Best Practices in Pump Maintenance
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Learn how to determine if the pump is bad and must be replaced or if it is good and can be eliminated as the problem.
In most industrial plants, when a hydraulic problem occurs, the first component to be replaced is the hydraulic pump. The pump is often the most expensive component in the system, will usually take the longest amount of time to change, thereby guaranteeing the maximum amount of downtime, will usually make the largest mess that someone has to clean, and is the least likely component to be causing almost any hydraulic problem. Rather than being the first thing to change, the pump should be the last resort once all other possible component failures have been eliminated. This topic helps the persons responsible for maintaining the hydraulic system to understand how first to track the condition of the pump, so they will know when it is about to fail, and they can replace it during a scheduled outage. Secondly, they will understand the internal workings of the pump in order to know if it is performing as it should. Finally, they will know the most definitive check to be made on a pump in order to determine, in less than one minute, if the pump is bad and must be replaced or if it is good and can be eliminated as the problem.
AuthorsJack Weeks, GPM Hydraulic Consulting, Inc.
The Difference Between Pressure and Flow
• Pressure Is the Result of Resistance to Flow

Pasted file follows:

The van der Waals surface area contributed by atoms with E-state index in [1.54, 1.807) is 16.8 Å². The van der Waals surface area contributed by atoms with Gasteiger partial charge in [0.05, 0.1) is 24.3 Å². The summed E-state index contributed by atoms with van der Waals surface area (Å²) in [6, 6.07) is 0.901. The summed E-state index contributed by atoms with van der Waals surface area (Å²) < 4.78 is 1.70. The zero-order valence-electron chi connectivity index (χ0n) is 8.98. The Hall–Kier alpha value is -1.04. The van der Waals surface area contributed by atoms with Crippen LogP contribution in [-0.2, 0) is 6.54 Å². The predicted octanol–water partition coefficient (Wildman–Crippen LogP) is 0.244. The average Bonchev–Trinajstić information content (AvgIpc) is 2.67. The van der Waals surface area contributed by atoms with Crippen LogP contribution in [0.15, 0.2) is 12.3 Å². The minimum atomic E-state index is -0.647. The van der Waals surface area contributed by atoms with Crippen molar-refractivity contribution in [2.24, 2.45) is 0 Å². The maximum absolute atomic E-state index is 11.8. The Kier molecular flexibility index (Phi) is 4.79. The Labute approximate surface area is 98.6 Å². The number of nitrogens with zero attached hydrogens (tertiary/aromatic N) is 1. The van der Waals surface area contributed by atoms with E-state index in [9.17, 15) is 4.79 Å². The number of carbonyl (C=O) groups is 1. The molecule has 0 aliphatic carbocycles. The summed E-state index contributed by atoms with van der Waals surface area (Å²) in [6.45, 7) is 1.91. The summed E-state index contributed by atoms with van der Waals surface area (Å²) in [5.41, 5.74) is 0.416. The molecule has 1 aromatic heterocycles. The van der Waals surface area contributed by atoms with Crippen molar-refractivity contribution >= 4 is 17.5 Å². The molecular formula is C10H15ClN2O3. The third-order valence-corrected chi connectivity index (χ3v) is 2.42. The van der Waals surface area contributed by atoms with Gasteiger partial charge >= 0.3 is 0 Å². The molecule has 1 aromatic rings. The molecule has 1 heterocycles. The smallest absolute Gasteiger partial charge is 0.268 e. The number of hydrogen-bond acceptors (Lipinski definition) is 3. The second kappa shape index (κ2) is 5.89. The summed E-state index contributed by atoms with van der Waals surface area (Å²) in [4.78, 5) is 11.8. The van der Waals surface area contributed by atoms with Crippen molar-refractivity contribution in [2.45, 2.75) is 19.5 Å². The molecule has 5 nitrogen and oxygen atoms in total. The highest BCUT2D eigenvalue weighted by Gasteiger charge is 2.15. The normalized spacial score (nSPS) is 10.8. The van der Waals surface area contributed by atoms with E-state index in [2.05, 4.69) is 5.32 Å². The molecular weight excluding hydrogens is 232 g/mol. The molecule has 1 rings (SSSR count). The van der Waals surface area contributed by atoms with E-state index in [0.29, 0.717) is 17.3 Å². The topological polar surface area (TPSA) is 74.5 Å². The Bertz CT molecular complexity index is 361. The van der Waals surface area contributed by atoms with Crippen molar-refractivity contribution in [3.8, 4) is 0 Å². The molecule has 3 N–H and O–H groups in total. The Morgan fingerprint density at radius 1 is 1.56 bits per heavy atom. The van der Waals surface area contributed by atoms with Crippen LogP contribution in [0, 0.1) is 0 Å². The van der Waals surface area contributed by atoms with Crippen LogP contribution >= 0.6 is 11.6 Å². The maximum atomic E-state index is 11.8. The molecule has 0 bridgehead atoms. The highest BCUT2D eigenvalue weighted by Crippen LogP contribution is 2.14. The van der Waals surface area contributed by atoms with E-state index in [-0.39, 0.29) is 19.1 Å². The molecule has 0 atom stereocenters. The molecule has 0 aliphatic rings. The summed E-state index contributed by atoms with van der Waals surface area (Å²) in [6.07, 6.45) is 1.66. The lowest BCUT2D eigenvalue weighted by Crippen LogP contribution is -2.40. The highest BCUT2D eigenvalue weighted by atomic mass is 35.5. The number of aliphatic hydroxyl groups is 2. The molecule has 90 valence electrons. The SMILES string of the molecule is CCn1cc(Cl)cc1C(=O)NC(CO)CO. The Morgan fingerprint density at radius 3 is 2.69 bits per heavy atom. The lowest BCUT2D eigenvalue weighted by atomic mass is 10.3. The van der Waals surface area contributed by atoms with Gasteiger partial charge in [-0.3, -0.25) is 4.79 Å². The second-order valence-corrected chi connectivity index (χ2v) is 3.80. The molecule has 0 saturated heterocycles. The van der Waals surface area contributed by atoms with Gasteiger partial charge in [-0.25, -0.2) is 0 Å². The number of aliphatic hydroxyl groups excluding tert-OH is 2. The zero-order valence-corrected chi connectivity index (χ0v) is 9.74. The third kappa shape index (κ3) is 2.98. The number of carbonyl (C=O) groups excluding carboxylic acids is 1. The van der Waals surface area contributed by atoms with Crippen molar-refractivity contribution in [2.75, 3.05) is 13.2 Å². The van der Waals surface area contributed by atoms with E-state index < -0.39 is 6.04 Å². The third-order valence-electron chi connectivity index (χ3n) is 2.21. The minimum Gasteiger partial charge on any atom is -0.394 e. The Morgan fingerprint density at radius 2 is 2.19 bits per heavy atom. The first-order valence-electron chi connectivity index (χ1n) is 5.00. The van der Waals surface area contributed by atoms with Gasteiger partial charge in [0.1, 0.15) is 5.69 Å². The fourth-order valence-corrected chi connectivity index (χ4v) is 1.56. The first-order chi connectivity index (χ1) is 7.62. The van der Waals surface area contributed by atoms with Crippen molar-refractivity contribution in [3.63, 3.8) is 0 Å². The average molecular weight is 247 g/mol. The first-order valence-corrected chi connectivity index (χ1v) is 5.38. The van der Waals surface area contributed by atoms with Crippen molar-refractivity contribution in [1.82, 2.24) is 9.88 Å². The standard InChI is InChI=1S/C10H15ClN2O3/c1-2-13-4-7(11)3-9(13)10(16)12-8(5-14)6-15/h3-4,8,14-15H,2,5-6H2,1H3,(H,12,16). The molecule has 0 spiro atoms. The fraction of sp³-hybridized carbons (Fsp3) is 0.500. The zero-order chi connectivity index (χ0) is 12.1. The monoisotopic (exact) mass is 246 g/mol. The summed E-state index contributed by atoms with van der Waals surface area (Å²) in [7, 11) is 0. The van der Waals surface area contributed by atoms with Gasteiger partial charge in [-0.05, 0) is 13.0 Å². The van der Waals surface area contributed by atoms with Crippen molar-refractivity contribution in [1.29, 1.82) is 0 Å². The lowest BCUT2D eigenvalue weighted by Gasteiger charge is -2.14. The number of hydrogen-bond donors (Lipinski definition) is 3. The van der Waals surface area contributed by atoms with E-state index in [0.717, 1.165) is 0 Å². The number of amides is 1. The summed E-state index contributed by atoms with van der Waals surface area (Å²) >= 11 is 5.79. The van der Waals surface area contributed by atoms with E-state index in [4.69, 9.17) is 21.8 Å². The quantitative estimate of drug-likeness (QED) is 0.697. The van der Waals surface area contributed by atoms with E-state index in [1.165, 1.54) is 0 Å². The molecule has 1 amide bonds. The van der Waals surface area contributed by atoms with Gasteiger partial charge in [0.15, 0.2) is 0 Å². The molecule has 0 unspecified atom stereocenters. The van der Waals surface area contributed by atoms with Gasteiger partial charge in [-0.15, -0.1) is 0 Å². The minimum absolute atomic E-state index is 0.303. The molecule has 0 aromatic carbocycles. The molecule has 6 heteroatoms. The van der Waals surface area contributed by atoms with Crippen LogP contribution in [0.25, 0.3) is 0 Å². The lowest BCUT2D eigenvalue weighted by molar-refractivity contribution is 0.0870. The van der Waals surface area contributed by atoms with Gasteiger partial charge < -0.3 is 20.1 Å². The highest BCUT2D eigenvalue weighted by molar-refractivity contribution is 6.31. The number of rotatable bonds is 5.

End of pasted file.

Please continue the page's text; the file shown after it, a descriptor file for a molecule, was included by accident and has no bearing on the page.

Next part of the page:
• The Pressure Gauge Measures the Resistance Overcome
• The Pump Does Not Pump Pressure
Checking a Fixed Displacement Pump
• Check the Pump Housing for Heat
• Check the Current Draw of the Electric Drive Motor
The Variable Displacement Pump
• Single Direction or Bi-Directional
• Used When the Volume Needs Change in the System
• Deliver Only the Flow Required by the System
The Pressure Compensating Pump
• Delivers Maximum Volume Until the Compensator Setting Is Reached
• Reduces Its Flow Once the Compensator Setting Is Reached
• Delivers Only the Amount of Flow Required to Maintain the Compensator Setting
The Case Drain
• Provides a Flow Path for Bypassed Fluid
• Case Flow Increases With Pump Wear
• Monitor Case Flow to Track the Pump Condition
• Can Be Permanently Installed in the Case Drain
• Keep a Monthly Record of Case Flow
• Can Be Installed in the Pressure Line
Checking the Variable Displacement Pump
• Checking the Pump Compensator Valve
• Measure the Flow Through the Relief Valve
• Do You Have a Pressure Problem or a Volume Problem?